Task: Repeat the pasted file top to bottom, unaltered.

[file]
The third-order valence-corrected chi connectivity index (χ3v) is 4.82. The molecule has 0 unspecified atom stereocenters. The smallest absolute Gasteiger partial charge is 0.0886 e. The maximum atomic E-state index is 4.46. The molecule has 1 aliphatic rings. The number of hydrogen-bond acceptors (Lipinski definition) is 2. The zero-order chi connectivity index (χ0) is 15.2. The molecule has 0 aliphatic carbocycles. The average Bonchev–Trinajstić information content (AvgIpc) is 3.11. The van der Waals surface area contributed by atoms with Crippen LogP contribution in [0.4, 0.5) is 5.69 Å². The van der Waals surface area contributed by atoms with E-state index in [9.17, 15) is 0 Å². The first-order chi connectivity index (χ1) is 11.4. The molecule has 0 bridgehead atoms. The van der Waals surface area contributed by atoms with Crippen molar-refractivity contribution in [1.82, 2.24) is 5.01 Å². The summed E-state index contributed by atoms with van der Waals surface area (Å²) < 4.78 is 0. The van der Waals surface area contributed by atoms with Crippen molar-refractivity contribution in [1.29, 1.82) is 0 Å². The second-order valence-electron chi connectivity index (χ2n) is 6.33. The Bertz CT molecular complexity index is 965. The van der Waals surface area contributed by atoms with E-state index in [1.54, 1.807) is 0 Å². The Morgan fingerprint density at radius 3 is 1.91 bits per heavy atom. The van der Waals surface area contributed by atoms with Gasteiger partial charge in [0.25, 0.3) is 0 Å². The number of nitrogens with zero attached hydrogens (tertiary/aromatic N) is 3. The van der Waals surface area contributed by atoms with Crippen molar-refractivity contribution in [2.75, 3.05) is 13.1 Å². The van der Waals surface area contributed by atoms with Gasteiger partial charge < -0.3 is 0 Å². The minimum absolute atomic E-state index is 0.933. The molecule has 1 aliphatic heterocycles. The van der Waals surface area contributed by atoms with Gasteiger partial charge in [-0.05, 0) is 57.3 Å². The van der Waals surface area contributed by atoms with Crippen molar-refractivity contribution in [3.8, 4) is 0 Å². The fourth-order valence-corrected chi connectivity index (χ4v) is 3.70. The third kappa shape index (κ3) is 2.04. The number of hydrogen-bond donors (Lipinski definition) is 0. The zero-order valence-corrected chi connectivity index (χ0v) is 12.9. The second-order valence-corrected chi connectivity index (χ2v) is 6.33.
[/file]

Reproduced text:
The third-order valence-corrected chi connectivity index (χ3v) is 4.82. The molecule has 0 unspecified atom stereocenters. The smallest absolute Gasteiger partial charge is 0.0886 e. The maximum atomic E-state index is 4.46. The molecule has 1 aliphatic rings. The number of hydrogen-bond acceptors (Lipinski definition) is 2. The zero-order chi connectivity index (χ0) is 15.2. The molecule has 0 aliphatic carbocycles. The average Bonchev–Trinajstić information content (AvgIpc) is 3.11. The van der Waals surface area contributed by atoms with Crippen LogP contribution in [0.4, 0.5) is 5.69 Å². The van der Waals surface area contributed by atoms with E-state index in [9.17, 15) is 0 Å². The first-order chi connectivity index (χ1) is 11.4. The molecule has 0 bridgehead atoms. The van der Waals surface area contributed by atoms with Crippen molar-refractivity contribution in [1.82, 2.24) is 5.01 Å². The summed E-state index contributed by atoms with van der Waals surface area (Å²) < 4.78 is 0. The van der Waals surface area contributed by atoms with Crippen molar-refractivity contribution in [1.29, 1.82) is 0 Å². The second-order valence-electron chi connectivity index (χ2n) is 6.33. The Bertz CT molecular complexity index is 965. The van der Waals surface area contributed by atoms with E-state index in [1.54, 1.807) is 0 Å². The Morgan fingerprint density at radius 3 is 1.91 bits per heavy atom. The van der Waals surface area contributed by atoms with Gasteiger partial charge in [0.25, 0.3) is 0 Å². The number of nitrogens with zero attached hydrogens (tertiary/aromatic N) is 3. The van der Waals surface area contributed by atoms with Crippen molar-refractivity contribution in [2.75, 3.05) is 13.1 Å². The van der Waals surface area contributed by atoms with Gasteiger partial charge < -0.3 is 0 Å². The minimum absolute atomic E-state index is 0.933. The molecule has 1 aliphatic heterocycles. The van der Waals surface area contributed by atoms with Gasteiger partial charge in [-0.05, 0) is 57.3 Å². The van der Waals surface area contributed by atoms with Crippen molar-refractivity contribution in [3.8, 4) is 0 Å². The fourth-order valence-corrected chi connectivity index (χ4v) is 3.70. The third kappa shape index (κ3) is 2.04. The number of hydrogen-bond donors (Lipinski definition) is 0. The zero-order valence-corrected chi connectivity index (χ0v) is 12.9. The second-order valence-corrected chi connectivity index (χ2v) is 6.33.